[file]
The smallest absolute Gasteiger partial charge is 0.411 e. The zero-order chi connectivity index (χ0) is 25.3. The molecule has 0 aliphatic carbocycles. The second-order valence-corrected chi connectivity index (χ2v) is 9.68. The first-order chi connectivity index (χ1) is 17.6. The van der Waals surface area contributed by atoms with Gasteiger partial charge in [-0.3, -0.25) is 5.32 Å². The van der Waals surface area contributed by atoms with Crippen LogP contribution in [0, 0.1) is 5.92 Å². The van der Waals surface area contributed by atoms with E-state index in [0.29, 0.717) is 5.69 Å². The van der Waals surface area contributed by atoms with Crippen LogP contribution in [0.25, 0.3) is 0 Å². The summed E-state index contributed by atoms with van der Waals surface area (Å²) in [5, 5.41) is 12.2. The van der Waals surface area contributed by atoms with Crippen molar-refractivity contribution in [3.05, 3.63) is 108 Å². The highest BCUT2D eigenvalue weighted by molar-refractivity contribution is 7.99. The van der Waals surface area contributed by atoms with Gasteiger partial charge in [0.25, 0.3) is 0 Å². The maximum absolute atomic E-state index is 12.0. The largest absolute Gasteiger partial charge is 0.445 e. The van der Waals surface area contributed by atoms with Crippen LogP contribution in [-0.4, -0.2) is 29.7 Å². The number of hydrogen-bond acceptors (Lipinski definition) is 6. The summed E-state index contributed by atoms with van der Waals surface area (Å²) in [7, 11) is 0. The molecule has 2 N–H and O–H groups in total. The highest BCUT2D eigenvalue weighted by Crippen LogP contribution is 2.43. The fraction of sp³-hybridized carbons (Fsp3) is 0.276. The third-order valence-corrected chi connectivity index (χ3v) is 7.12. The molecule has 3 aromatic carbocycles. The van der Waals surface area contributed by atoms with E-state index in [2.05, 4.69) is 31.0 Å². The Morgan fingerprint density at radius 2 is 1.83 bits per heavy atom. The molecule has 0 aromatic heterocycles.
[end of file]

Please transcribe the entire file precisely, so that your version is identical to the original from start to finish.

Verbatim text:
The smallest absolute Gasteiger partial charge is 0.411 e. The zero-order chi connectivity index (χ0) is 25.3. The molecule has 0 aliphatic carbocycles. The second-order valence-corrected chi connectivity index (χ2v) is 9.68. The first-order chi connectivity index (χ1) is 17.6. The van der Waals surface area contributed by atoms with Gasteiger partial charge in [-0.3, -0.25) is 5.32 Å². The van der Waals surface area contributed by atoms with Crippen LogP contribution in [0, 0.1) is 5.92 Å². The van der Waals surface area contributed by atoms with E-state index in [0.29, 0.717) is 5.69 Å². The van der Waals surface area contributed by atoms with Crippen LogP contribution in [0.25, 0.3) is 0 Å². The summed E-state index contributed by atoms with van der Waals surface area (Å²) in [5, 5.41) is 12.2. The van der Waals surface area contributed by atoms with Crippen molar-refractivity contribution in [3.05, 3.63) is 108 Å². The highest BCUT2D eigenvalue weighted by molar-refractivity contribution is 7.99. The van der Waals surface area contributed by atoms with Gasteiger partial charge in [0.25, 0.3) is 0 Å². The maximum absolute atomic E-state index is 12.0. The largest absolute Gasteiger partial charge is 0.445 e. The van der Waals surface area contributed by atoms with Crippen LogP contribution in [-0.4, -0.2) is 29.7 Å². The number of hydrogen-bond acceptors (Lipinski definition) is 6. The summed E-state index contributed by atoms with van der Waals surface area (Å²) in [7, 11) is 0. The molecule has 2 N–H and O–H groups in total. The highest BCUT2D eigenvalue weighted by Crippen LogP contribution is 2.43. The fraction of sp³-hybridized carbons (Fsp3) is 0.276. The third-order valence-corrected chi connectivity index (χ3v) is 7.12. The molecule has 3 aromatic carbocycles. The van der Waals surface area contributed by atoms with E-state index in [2.05, 4.69) is 31.0 Å². The Morgan fingerprint density at radius 2 is 1.83 bits per heavy atom. The molecule has 0 aromatic heterocycles.